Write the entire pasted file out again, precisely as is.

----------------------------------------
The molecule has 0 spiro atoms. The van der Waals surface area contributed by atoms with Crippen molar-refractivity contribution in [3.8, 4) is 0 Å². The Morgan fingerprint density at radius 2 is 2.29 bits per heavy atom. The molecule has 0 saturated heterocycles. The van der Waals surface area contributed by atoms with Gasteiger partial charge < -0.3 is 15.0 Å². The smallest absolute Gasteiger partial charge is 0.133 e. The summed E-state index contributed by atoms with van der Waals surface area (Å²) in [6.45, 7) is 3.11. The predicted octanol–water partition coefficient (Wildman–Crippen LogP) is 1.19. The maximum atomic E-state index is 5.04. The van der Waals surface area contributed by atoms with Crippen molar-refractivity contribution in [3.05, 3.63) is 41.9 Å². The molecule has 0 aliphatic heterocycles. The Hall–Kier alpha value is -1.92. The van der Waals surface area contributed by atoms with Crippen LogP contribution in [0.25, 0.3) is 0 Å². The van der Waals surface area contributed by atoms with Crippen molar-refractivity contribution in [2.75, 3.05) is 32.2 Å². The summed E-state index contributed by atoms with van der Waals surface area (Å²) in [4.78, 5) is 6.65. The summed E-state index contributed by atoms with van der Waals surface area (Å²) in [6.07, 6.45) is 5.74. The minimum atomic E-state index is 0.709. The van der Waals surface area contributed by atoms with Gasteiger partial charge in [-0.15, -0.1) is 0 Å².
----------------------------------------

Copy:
The molecule has 0 spiro atoms. The van der Waals surface area contributed by atoms with Crippen molar-refractivity contribution in [3.8, 4) is 0 Å². The Morgan fingerprint density at radius 2 is 2.29 bits per heavy atom. The molecule has 0 saturated heterocycles. The van der Waals surface area contributed by atoms with Gasteiger partial charge < -0.3 is 15.0 Å². The smallest absolute Gasteiger partial charge is 0.133 e. The summed E-state index contributed by atoms with van der Waals surface area (Å²) in [6.45, 7) is 3.11. The predicted octanol–water partition coefficient (Wildman–Crippen LogP) is 1.19. The maximum atomic E-state index is 5.04. The van der Waals surface area contributed by atoms with Crippen molar-refractivity contribution in [3.05, 3.63) is 41.9 Å². The molecule has 0 aliphatic heterocycles. The Hall–Kier alpha value is -1.92. The van der Waals surface area contributed by atoms with Crippen LogP contribution in [0.25, 0.3) is 0 Å². The van der Waals surface area contributed by atoms with Crippen molar-refractivity contribution in [2.75, 3.05) is 32.2 Å². The summed E-state index contributed by atoms with van der Waals surface area (Å²) in [4.78, 5) is 6.65. The summed E-state index contributed by atoms with van der Waals surface area (Å²) in [6.07, 6.45) is 5.74. The minimum atomic E-state index is 0.709. The van der Waals surface area contributed by atoms with Gasteiger partial charge in [-0.15, -0.1) is 0 Å².